We’re all familiar with the U.S. Postal Service’s unofficial motto: “Neither snow nor rain nor heat nor gloom of night stays these couriers from the swift completion of their appointed rounds."
But there are times when the completion of their appointed rounds might bring bad news. Very bad news. The bad news might come in the form of a National Security Letter (NSL). NSLs are letters issued by the government to a particular entity or organization, compelling them to turn over various records and data pertaining to individuals. They require no probable cause or judicial oversight. They also contain a gag order that bars the recipient of the letter from disclosing that the letter was ever issued.
This form of administrative subpoena is being used by the FBI and reportedly by other U.S. Government Agencies including the Central Intelligence Agency (CIA), the Department of Defense (DOD), and the Department of Homeland Security (DHS).
And one of the nation’s most respected counterterrorism experts, Mike German of the American Civil Liberties Union (ACLU), believes Congress will soon take action to rein in what he calls the “unchecked power” of the FBI and others to spy on Americans without court approval – and then forbid them from publicly protesting the violation of their civil liberties.
German’s charges come on the heels of a report last month by the Department of Justice Inspector General (IG). The report concluded that the FBI was continuing to issue NSLs unlawfully. The IG’s report also expressed skepticism on the effectiveness of reforms put in place by the FBI following a 2006 IG report that found widespread abuses in the agency’s use of NSLs.
But others are less charitable. Michael Ratner, president of the Center for Constitutional Rights (CCR), a civil liberties advocacy group, told us, “DOJ’s reforms have clearly not fixed the problem; despite these fixes, the misuse of NSLs continues. It is far past the time when Congress ought to mandate judicial approval of such a significant invasion of privacy. Without such approval any claimed reforms have little meaning.”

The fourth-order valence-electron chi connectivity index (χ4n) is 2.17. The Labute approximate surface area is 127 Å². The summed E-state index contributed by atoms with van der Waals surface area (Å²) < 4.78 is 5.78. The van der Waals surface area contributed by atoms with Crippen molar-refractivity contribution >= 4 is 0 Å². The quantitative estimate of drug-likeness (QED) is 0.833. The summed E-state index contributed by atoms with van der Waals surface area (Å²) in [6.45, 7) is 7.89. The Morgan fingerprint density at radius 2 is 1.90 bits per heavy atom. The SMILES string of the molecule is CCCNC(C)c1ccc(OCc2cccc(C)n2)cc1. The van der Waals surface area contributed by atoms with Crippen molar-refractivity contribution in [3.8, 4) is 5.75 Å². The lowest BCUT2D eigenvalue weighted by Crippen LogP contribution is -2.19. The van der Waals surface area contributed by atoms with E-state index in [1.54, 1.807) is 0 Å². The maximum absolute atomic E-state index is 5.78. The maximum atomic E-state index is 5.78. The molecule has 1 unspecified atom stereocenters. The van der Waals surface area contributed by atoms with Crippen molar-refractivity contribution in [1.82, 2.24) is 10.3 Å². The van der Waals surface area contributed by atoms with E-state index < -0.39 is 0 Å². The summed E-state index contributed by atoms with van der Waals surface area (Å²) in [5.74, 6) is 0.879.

The USA Patriot Act, passed in 2001, greatly expanded the use of NSLs, allowing their use in scrutiny of U.S. residents, visitors, or U.S. citizens who are not suspects in any criminal investigation. The Patriot Act reauthorization statutes passed by Congress in early 2006 added specific penalties for non-compliance or disclosure.In his most recent report, the IG, Glenn A. Fine, reported that the FBI twice ignored the constitutional objections of the special court established under the Foreign Intelligence Surveillance Act (FISA) to obtain private records for national security probes.
German, a 16-year FBI veteran, resigned as a Special Agent in 2004 to make Congress and the public aware of the continuing deficiencies in FBI counterterrorism operations after the implementation of the 9/11 Commission’s reforms. He joined the ACLU in 2006.
He told us that following passage of the USA Patriot Act in 2001, FBI operations have been conducted “with unchecked power, hampered by mismanagement in its counter-terrorism unit, and facilitated by lack of Congressional oversight.” The FBI, he added, “is obtaining personal and business records they’re not entitled to.”
He also highlighted the relationship of NSLs to the current debate over electronic surveillance by calling attention to so-called “third party error.”
This occurs when the government targets a particular telephone number or email address, and then not only continues to tap all who call into that target, but the calls and emails sent to and from the addresses of these “secondary targets,” and calls to and from these secondary targets, creating groups of tertiary targets.
He also told us that there is little evidence that the FBI is systematically purging its databases of telephone or email records unlawfully or inadvertently obtained during these electronic surveillance operations.
The IG made its disclosure in reviews of the FBI's powers to obtain information such as phone records or credit-card data in terrorism probes or other security investigations. "We questioned the appropriateness of the FBI's actions" in disregarding the court, the IG said.
The IG’s latest review follows a report last March that concluded that the FBI had misused its powers between 2003 and 2006 to obtain business records with private data. He said it filed improper requests for records and collected e-mail data without proper authorization. Fine's 2007 report found 48 violations of law or rules in the bureau's use of national security letters from 2003 to 2005.